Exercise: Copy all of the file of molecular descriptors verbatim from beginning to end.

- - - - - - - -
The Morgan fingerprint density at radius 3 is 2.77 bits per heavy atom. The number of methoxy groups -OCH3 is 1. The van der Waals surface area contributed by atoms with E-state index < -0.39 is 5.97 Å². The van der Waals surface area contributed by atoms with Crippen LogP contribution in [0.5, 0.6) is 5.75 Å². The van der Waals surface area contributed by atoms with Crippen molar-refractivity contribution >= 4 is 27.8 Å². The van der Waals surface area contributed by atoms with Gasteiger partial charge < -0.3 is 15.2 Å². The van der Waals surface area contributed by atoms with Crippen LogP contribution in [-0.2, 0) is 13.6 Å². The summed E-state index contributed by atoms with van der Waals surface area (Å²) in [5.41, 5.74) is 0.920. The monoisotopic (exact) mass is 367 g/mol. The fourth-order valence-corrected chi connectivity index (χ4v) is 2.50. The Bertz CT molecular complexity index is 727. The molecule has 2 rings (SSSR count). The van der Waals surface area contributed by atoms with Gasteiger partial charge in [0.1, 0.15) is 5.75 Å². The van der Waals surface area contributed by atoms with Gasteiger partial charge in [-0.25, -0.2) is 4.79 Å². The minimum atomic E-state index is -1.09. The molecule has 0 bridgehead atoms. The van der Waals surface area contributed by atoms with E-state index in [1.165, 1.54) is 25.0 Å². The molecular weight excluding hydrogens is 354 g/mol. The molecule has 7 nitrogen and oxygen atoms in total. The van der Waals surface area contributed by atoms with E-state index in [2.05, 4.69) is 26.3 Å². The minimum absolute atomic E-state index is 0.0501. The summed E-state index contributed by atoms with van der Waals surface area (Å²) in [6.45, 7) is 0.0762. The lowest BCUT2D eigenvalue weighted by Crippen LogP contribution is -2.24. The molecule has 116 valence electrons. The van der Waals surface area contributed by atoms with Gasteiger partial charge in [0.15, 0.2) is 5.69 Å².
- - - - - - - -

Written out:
The Morgan fingerprint density at radius 3 is 2.77 bits per heavy atom. The number of methoxy groups -OCH3 is 1. The van der Waals surface area contributed by atoms with E-state index < -0.39 is 5.97 Å². The van der Waals surface area contributed by atoms with Crippen LogP contribution in [0.5, 0.6) is 5.75 Å². The van der Waals surface area contributed by atoms with Crippen molar-refractivity contribution >= 4 is 27.8 Å². The van der Waals surface area contributed by atoms with Gasteiger partial charge < -0.3 is 15.2 Å². The van der Waals surface area contributed by atoms with Crippen LogP contribution in [-0.2, 0) is 13.6 Å². The summed E-state index contributed by atoms with van der Waals surface area (Å²) in [5.41, 5.74) is 0.920. The monoisotopic (exact) mass is 367 g/mol. The fourth-order valence-corrected chi connectivity index (χ4v) is 2.50. The Bertz CT molecular complexity index is 727. The molecule has 2 rings (SSSR count). The van der Waals surface area contributed by atoms with Gasteiger partial charge in [0.1, 0.15) is 5.75 Å². The van der Waals surface area contributed by atoms with Gasteiger partial charge in [-0.25, -0.2) is 4.79 Å². The minimum atomic E-state index is -1.09. The molecule has 0 bridgehead atoms. The van der Waals surface area contributed by atoms with E-state index in [1.165, 1.54) is 25.0 Å². The molecular weight excluding hydrogens is 354 g/mol. The molecule has 7 nitrogen and oxygen atoms in total. The van der Waals surface area contributed by atoms with E-state index in [2.05, 4.69) is 26.3 Å². The minimum absolute atomic E-state index is 0.0501. The summed E-state index contributed by atoms with van der Waals surface area (Å²) in [6.45, 7) is 0.0762. The lowest BCUT2D eigenvalue weighted by Crippen LogP contribution is -2.24. The molecule has 116 valence electrons. The van der Waals surface area contributed by atoms with Gasteiger partial charge in [0.15, 0.2) is 5.69 Å².